Public hearings to comment on the EIS and other considerations are scheduled for December 8-15. [See  data breakout on next page.]

The Utilities Quiet Control of Decentralized Power Technologies

From The Power Line  a blog hosted by Bill Howley

Scott Sklar is one of the most expert of US experts on decentralized power.  Here is a very informative article he posted recently on Renewable Energy World.  Mr. Sklar takes apart power company claims that by using modern decentralized power technologies, small scale electricity producers are getting a free ride from consumers stuck in the clutches of obsolete generation and distribution.

This is a must read for anyone wanting to know “the rest of the story.”  To read The Power Line blog, take a look here.

Just a note: Bill Howley is an avid blogger on energy issues.

Wisconsin Electric’s War on Solar: A Case Study

In Wisconsin, WE Energies has proposed rate changes to the state’s Public Service Commission (PSC) that will increase monthly facilities fees on all customers and add crushing tariffs to those who produce grid-tied renewable energy. Their latest attempt to gain support for their proposals was contained in a brochure that went out to all of their customers with this month’s billing (“Learn about Our 2015-16 Rate Request”). In short, it contains information that is simply not true in order to demonize solar customers as unfair moochers. How do I know it’s not true? We are having a grid-tied solar array installed this week, and I know exactly what it will cost us to use the grid. The truth needs to get out before the PSC hearings in Madison on September 24 and Milwaukee on October 8. Follow me below the jump and tell all of your friends in Wisconsin the truth!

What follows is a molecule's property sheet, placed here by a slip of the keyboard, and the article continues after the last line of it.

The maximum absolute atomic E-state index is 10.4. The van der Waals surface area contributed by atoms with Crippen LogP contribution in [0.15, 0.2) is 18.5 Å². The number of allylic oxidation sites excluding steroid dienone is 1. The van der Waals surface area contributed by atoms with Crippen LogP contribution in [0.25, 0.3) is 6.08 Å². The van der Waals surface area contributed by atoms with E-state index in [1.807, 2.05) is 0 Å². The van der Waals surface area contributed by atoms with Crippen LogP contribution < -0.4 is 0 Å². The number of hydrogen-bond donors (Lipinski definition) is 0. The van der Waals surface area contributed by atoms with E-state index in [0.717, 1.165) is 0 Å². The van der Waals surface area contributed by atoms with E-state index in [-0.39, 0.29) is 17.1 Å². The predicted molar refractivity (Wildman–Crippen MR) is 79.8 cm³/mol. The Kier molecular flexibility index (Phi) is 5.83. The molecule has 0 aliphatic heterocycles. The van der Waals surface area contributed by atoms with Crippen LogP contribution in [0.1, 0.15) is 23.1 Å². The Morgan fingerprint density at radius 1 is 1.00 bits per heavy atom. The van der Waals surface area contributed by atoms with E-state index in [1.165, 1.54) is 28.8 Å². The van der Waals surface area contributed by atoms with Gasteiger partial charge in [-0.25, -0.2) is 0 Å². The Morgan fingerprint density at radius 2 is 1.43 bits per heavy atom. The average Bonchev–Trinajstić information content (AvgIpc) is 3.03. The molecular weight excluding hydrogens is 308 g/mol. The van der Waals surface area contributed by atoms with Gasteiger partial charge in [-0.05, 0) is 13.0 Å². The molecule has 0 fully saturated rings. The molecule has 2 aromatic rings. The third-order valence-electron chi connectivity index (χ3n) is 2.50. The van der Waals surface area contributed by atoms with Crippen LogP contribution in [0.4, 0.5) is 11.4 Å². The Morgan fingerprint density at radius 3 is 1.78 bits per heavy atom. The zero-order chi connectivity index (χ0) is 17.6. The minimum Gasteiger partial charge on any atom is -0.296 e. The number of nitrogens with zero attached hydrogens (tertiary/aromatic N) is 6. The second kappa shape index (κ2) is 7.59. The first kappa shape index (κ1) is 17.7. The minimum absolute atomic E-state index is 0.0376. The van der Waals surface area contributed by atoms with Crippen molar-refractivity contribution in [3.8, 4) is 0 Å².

Read more here.

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Energy Efficiency Drives a Changing Energy Paradigm

The Courant (Hartford Connecticut) Sep 11, 2014

Efficiency, Renewables Cut Away At Growth In New England Electricity Use

http://www.courant.com/business/hc-iso-new-england-energy-forecast-0912-20140911,0,2934000.story

BOSTON — Efficiency efforts throughout New England are expected in the next decade to offset most of the increase in demand for electricity, officials with the region’s electric grid said Thursday.

More distributed generation in the form of solar installations also will cut away at the amount of power needed from the region’s largely natural-gas-fired power plants.